Shorter non-callable periods are gaining traction as a way for CLO managers to avoid rules that will require them to keep “skin in the game” of deals printed after December 2016.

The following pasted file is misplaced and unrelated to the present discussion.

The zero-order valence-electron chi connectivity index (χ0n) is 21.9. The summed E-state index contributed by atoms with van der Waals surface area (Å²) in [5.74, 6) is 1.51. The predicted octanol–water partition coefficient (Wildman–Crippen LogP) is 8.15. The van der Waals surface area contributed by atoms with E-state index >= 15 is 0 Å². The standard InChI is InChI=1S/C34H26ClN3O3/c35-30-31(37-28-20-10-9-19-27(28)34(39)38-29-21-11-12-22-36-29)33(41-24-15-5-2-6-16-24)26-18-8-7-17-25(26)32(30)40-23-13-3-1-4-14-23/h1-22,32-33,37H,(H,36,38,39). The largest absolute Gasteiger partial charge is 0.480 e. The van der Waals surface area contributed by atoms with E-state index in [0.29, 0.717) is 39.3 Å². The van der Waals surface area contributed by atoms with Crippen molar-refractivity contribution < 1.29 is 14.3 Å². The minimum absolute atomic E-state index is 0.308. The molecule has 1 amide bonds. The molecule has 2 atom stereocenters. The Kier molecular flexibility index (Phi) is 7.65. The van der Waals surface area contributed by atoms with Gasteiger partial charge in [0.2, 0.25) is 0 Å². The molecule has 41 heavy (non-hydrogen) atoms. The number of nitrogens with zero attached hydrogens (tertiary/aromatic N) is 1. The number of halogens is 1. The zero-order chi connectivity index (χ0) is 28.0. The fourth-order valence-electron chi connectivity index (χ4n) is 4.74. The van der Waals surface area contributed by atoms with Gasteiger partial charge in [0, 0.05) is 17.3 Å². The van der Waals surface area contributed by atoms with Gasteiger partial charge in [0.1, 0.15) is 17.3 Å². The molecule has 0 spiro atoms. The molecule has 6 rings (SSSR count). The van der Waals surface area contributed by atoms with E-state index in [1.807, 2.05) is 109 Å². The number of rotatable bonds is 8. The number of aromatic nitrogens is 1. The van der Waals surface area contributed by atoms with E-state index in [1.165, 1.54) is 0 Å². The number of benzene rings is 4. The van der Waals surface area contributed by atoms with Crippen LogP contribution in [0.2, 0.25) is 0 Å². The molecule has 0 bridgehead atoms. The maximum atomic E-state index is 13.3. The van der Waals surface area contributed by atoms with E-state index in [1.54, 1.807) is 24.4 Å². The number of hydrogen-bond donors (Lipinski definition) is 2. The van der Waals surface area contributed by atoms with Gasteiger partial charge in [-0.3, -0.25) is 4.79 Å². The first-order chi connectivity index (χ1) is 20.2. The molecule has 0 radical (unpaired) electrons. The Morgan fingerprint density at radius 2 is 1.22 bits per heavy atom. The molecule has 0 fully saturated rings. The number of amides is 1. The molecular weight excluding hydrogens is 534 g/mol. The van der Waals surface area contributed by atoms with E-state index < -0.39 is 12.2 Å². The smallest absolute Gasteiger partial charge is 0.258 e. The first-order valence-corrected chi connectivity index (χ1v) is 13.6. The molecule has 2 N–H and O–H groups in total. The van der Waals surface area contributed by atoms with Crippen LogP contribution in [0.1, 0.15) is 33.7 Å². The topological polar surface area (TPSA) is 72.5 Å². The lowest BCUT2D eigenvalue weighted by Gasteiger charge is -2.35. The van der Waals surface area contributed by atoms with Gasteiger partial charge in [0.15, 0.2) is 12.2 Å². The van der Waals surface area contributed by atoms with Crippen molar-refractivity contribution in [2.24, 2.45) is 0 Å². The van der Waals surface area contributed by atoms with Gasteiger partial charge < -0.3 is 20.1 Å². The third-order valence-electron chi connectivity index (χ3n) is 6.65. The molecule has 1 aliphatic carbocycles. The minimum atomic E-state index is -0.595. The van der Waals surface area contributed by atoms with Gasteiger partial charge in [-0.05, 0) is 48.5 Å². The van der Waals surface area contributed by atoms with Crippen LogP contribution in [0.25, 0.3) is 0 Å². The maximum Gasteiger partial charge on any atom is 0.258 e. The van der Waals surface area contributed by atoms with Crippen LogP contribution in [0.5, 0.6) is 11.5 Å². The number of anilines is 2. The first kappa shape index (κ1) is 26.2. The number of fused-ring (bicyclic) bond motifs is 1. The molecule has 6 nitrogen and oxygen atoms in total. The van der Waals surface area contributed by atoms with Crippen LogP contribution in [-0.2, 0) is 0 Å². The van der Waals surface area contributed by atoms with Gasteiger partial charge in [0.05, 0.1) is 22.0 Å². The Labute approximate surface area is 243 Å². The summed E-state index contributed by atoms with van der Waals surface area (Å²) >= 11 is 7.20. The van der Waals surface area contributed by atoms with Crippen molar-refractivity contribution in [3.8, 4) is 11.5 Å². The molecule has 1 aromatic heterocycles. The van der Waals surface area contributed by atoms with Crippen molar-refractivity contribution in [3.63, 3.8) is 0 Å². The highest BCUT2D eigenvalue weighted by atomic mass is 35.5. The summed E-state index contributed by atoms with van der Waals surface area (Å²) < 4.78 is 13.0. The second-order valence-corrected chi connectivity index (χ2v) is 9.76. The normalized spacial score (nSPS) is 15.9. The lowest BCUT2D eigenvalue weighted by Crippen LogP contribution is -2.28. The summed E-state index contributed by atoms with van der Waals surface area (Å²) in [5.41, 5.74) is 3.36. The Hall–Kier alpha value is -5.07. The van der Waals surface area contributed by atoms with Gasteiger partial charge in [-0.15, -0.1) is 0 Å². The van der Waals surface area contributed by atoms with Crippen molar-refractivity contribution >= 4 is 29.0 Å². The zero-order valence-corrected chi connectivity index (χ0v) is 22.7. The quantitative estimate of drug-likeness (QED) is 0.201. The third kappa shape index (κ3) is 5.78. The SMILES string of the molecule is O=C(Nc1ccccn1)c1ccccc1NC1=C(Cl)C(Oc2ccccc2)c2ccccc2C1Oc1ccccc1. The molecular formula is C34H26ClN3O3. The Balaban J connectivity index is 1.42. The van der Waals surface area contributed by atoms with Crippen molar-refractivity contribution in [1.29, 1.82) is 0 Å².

More than one-third of collateralized loan obligations that closed between January and May of this year have non-call periods less than the standard two years, according to Moody’s Investors Service. This allows the deals to be refinanced before risk retention rules enacted as part of the Dodd-Frank Act take effect. These rules require managers to purchase and retain 5% of the fair value of any CLO issued after Dec. 24, 2016. While it’s not entirely clear how refinancing will be treated under the new risk retention rules, many participants believe that these transactions should not be considered a new securitization.